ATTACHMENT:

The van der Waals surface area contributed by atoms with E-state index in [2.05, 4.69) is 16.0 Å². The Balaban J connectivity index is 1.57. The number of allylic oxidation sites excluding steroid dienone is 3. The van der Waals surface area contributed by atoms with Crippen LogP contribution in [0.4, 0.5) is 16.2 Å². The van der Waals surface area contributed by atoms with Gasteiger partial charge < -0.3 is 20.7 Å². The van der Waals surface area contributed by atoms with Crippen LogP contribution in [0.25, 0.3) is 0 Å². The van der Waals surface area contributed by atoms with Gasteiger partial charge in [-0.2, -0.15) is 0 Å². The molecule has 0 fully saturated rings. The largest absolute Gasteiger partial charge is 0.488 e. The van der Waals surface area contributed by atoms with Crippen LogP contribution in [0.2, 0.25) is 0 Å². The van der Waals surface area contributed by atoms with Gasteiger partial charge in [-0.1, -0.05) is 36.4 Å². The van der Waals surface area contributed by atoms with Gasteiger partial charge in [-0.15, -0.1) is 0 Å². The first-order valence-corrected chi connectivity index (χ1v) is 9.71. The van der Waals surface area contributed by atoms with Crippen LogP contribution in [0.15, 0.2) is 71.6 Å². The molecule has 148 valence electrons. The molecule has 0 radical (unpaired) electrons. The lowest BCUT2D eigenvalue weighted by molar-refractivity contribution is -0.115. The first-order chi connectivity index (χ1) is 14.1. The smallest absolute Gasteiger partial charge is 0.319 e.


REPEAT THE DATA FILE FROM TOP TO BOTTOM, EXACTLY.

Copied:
The van der Waals surface area contributed by atoms with E-state index in [2.05, 4.69) is 16.0 Å². The Balaban J connectivity index is 1.57. The number of allylic oxidation sites excluding steroid dienone is 3. The van der Waals surface area contributed by atoms with Crippen LogP contribution in [0.4, 0.5) is 16.2 Å². The van der Waals surface area contributed by atoms with Gasteiger partial charge < -0.3 is 20.7 Å². The van der Waals surface area contributed by atoms with Crippen LogP contribution in [0.25, 0.3) is 0 Å². The van der Waals surface area contributed by atoms with Gasteiger partial charge in [-0.2, -0.15) is 0 Å². The molecule has 0 fully saturated rings. The largest absolute Gasteiger partial charge is 0.488 e. The van der Waals surface area contributed by atoms with Crippen LogP contribution in [0.2, 0.25) is 0 Å². The van der Waals surface area contributed by atoms with Gasteiger partial charge in [-0.1, -0.05) is 36.4 Å². The van der Waals surface area contributed by atoms with Gasteiger partial charge in [-0.15, -0.1) is 0 Å². The first-order valence-corrected chi connectivity index (χ1v) is 9.71. The van der Waals surface area contributed by atoms with Crippen LogP contribution in [0.15, 0.2) is 71.6 Å². The molecule has 148 valence electrons. The molecule has 0 radical (unpaired) electrons. The lowest BCUT2D eigenvalue weighted by molar-refractivity contribution is -0.115. The first-order chi connectivity index (χ1) is 14.1. The smallest absolute Gasteiger partial charge is 0.319 e.